Kalevi Veko. Snowchange Cooperative, 2014
Kokemäenjoki has been called the artery of SW boreal areas of Finland over centuries. A former Atlantic Salmon river, it was dammed over the span of 100 years. A new Snowchange article reviews the life work of fisherman Kalevi Veko and his community as they fought for their river and tried to maintain a traditional fishery.
A new paper out in Climate and Development captures Kalevi’s life work. Whilst modernity and associated natural resources extraction has altered, often permanently, natural systems, we explore a river valley that has been radically altered during industrialization. We investigate how community emplacement functions. It is an emerging spatial understanding of severed, preserved and reconnected belongings to a place (in this case, a river system. This case study concentrates on the Kokemäenjoki River in Finland. We argue that the lifework of our co-researcher, fisherman Kalevi Veko, provides evidence of the persistence of traditional knowledge and livelihoods.
Hydropower is a central element of displacement and represents spatial nodes of modernity. Weather change was observed by Veko early on. Yet hydropower was seen as a solution to produce climate-friendly energy in the river system, ignoring traditional knowledge.
Kalevi in 1953.
Continued fish harvests are investigated to demonstrate a range of qualities and adaptations to the alterations. Secondly we explore Veko’s role in the restoration of asp population to the altered river. This constitutes an endemic act of emplacement. This rests on tensions between preserved fisheries and the impact of hydropower development. Traditional skills do not necessarily disappear during industrial modernization. Instead, in certain encouraging conditions, they can re-emerge and pave routes to endemic futures.
Out today in Polar Biology, a decadal science process culminates with a release of a major science paper from community-based observations of change from Ponoy River catchment, Murmansk, Russia. A Sámi-Russian-Finnish-Swedish-US team investigated the proliferation of Pacific Pink Salmon, introduced species, and impact of climate change on this wilderness river system in NW Russian Arctic.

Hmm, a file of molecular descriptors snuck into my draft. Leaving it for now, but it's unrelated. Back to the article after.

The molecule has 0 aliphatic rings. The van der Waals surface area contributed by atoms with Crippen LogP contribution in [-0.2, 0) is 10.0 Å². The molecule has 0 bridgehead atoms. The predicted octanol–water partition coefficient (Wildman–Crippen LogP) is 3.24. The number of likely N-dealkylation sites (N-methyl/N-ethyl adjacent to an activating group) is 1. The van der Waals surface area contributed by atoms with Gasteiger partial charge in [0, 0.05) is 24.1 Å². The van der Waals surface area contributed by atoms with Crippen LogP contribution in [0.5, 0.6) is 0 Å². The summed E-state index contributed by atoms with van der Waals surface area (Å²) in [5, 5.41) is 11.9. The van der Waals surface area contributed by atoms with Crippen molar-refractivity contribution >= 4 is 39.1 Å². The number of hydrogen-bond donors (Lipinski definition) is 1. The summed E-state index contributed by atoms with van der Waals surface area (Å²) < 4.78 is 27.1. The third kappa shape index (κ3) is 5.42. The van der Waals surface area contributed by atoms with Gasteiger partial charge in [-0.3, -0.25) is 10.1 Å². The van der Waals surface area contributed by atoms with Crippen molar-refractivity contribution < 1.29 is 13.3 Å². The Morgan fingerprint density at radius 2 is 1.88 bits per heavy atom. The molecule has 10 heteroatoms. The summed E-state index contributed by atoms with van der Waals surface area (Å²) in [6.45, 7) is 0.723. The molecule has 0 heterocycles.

Oral history interviews and community-based monitoring was extended to extremely remote wilderness communities such as Chalme-Varre, a seasonal settlement on Ponoi.
More specifically, the paper documents changes in three villages of the Ponoy River region, Murmansk, Russia between 2006 and 2020. Two keystone species—the Atlantic salmon (Salmo salar) and northern pike (Esox lucius) as well as an introduced species, the pink salmon (Oncorhynchus gorbuscha), were studied to determine changes to fish and fisheries. Oral histories, community-based observations and literature data are used to establish key messages on river health from the 1800s to 2020, including temperature data from 1864 to present. Climate change becomes increasingly evident and impacts the Ponoy River system from 1980s onwards with system-relevant changes becoming more pronounced in late 2010s. This coincides with proliferation of pink salmon from 2006 onwards. The species was introduced from the Russian Far East in the 1930s. Very few long-term community-based observation processes have taken place in the Russian North and this paper corrects this to certain extent. Ponoy River and region are important as the last major roadless wilderness area of the European North. Societal and climate changes are rapidly impacting the river and its catchment area as well as the available biological resources and consequently the local culture. This study shows the value of local communities to determine base lines and highlight ongoing changes when establishing climate change impacts and impacts of an alien species.